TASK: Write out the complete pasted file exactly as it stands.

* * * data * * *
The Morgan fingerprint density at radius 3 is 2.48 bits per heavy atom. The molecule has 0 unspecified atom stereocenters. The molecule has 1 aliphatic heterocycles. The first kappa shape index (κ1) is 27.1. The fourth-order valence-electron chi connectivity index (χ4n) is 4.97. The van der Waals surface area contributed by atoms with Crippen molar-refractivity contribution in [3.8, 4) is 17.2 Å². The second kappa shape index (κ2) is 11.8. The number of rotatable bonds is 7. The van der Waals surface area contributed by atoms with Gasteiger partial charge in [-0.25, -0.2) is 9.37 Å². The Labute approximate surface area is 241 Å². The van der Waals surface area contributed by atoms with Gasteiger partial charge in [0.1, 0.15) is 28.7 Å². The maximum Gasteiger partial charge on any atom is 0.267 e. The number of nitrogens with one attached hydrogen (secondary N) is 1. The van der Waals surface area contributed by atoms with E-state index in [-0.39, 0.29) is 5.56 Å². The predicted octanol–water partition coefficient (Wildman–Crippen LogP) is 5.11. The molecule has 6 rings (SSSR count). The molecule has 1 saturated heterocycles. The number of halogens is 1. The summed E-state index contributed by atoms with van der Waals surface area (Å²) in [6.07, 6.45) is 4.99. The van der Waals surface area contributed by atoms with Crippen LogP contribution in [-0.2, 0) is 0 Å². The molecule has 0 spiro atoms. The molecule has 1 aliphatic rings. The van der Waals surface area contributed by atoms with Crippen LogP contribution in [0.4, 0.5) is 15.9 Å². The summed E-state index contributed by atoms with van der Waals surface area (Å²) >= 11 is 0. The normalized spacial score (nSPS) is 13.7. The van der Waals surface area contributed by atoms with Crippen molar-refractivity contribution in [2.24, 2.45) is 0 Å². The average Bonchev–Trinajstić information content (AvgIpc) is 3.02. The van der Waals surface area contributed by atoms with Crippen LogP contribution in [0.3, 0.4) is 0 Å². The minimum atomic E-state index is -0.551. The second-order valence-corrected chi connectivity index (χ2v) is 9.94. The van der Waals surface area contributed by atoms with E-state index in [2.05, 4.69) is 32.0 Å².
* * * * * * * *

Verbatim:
The Morgan fingerprint density at radius 3 is 2.48 bits per heavy atom. The molecule has 0 unspecified atom stereocenters. The molecule has 1 aliphatic heterocycles. The first kappa shape index (κ1) is 27.1. The fourth-order valence-electron chi connectivity index (χ4n) is 4.97. The van der Waals surface area contributed by atoms with Crippen molar-refractivity contribution in [3.8, 4) is 17.2 Å². The second kappa shape index (κ2) is 11.8. The number of rotatable bonds is 7. The van der Waals surface area contributed by atoms with Gasteiger partial charge in [-0.25, -0.2) is 9.37 Å². The Labute approximate surface area is 241 Å². The van der Waals surface area contributed by atoms with Gasteiger partial charge in [0.1, 0.15) is 28.7 Å². The maximum Gasteiger partial charge on any atom is 0.267 e. The number of nitrogens with one attached hydrogen (secondary N) is 1. The van der Waals surface area contributed by atoms with E-state index in [-0.39, 0.29) is 5.56 Å². The predicted octanol–water partition coefficient (Wildman–Crippen LogP) is 5.11. The molecule has 6 rings (SSSR count). The molecule has 1 saturated heterocycles. The number of halogens is 1. The summed E-state index contributed by atoms with van der Waals surface area (Å²) in [6.07, 6.45) is 4.99. The van der Waals surface area contributed by atoms with Crippen LogP contribution in [-0.2, 0) is 0 Å². The molecule has 0 spiro atoms. The molecule has 1 aliphatic rings. The van der Waals surface area contributed by atoms with Crippen LogP contribution in [0.4, 0.5) is 15.9 Å². The summed E-state index contributed by atoms with van der Waals surface area (Å²) >= 11 is 0. The normalized spacial score (nSPS) is 13.7. The van der Waals surface area contributed by atoms with Crippen molar-refractivity contribution in [2.24, 2.45) is 0 Å². The average Bonchev–Trinajstić information content (AvgIpc) is 3.02. The van der Waals surface area contributed by atoms with Crippen LogP contribution in [0.3, 0.4) is 0 Å². The minimum atomic E-state index is -0.551. The second-order valence-corrected chi connectivity index (χ2v) is 9.94. The van der Waals surface area contributed by atoms with E-state index in [2.05, 4.69) is 32.0 Å².